ChoiShin Co Ltd.V ITGWLF, FKTU and KCTU

Overview

NCP Decision Accepted
Current Status Closed
Date Submitted 19/03/2002
Date Closed 01/07/2003
Case Duration 67 weeks and 0 days
Host Country Guatemala  (Non-adhering country)
Sector Textiles, Leather and Garments 
Issue(s) Anti-union campaign, which included harassment and threats against workers
Provisions Cited IV.1-a  IV.7   
Case Description In February 2002, the International Textile, Garment and Leather Workers’ Federation (ITGLWF) in co-operation with TUAC and its two Korean affiliates FKTU and KCTU brought a case to the Korean NCP concerning the behaviour of ChoiShin and Cimatextiles - two Guatemalan subsidiaries of ChoiShin Co. Ltd. of Korea, which mainly produced clothes for the American retailer Liz Claiborne. The two plants had been conducting an aggressive anti-union campaign, which included harassment and threats against workers.

The case was also sent to the US NCP because of the connection to Liz Claiborne.

The FNV also raised the case with the Dutch NCP since government funds had been used for the Central American Maquila Organising Programme, which included workers from the two plants concerned.

The case was also raised with the ILO Committee on Freedom of Association, which in February 2003 urged the Guatemalan government “to ensure that the investigation covers all the allegations made in this case concerning serious acts of violence and other antiunion acts at the ChoiShin and Cimatextiles enterprises in the Villanueva free trade zone, with a view to clarifying the facts, determining responsibility and punishing those responsible”.

Developments On May 20, the US NCP replied that it had contacted the Korean NCP “with the request for information on their handling of the issue”. The following day, the Korean NCP wrote to TUAC to ask for advice on what action to take. At first, the Dutch NCP did not find the case relevant. But in March 2003, the NCP held a meeting with the General Secretary of the ITGLWF. In April 2003, in connection with the CIME meeting, TUAC arranged a meeting between the Korean NCP, the President of the Guatemalan trade union concerned, FESTRAS and the General Secretary of the ITGLWF.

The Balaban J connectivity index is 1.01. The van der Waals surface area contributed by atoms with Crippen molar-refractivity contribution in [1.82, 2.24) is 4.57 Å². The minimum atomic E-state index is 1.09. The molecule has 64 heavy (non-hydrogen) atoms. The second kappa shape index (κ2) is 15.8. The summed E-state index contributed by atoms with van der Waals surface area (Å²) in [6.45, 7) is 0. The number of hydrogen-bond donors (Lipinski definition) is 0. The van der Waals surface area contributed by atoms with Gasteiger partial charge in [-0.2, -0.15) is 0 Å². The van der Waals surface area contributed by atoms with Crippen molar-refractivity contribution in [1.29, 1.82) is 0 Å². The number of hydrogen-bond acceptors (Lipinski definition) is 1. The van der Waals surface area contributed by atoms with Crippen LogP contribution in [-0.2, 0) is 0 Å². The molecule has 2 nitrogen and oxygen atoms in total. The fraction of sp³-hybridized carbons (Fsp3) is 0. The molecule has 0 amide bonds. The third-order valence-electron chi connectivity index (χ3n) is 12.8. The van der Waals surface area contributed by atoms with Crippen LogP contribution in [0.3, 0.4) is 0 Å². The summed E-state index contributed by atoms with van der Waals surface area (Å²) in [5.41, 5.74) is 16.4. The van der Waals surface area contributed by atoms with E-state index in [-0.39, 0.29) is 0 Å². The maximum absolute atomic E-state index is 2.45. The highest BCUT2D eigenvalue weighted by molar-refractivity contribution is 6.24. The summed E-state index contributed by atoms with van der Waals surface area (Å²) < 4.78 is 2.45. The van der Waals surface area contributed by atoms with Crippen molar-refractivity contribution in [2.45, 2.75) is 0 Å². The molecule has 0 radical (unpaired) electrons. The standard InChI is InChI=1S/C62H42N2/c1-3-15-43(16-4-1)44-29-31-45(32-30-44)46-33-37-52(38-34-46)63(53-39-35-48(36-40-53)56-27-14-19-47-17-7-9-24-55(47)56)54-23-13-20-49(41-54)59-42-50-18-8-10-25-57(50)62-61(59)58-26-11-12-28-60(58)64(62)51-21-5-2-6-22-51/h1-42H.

Outcome In Spring 2003, the Guatemalan government threatened to revoke the company’s export licence if it did not reach an agreement with the trade unions. In July 2003, ChoiShin signed a first collective bargaining agreement with the two unions Sitracima and Sitrachoi. The company also started to reinstate the union members that had been dismissed.

Organisations

Lead NCP South Korea NCP : Independent Expert Body 
Supporting NCP US NCP : Single Department with Interagency Working Group 

Companies

Multinational Company ChoiShin Co. Ltd (Home country: South Korea)
Subsidiary Cimatextiles (Home country: Guatemala)
Subsidiary ChoiShin (Home country: Guatemala)

Complainants

Lead Complainant FKTU - Federation of Korean Trade Unions : National Centre 
Lead Complainant KCTU- Korea : National Centre 
Lead Complainant International Textile, Garment and Leather Workers Federation : Global Union Federation 

TUAC Analysis

Did the NCP publish its initial assessment? status-icon
Did the case involve parallel proceedings? status-icon
Was the existence of parallel proceedings an obstacle to the NCP accepting the case? status-icon
Was the businsess relationship other than that of a subsidiary? status-icon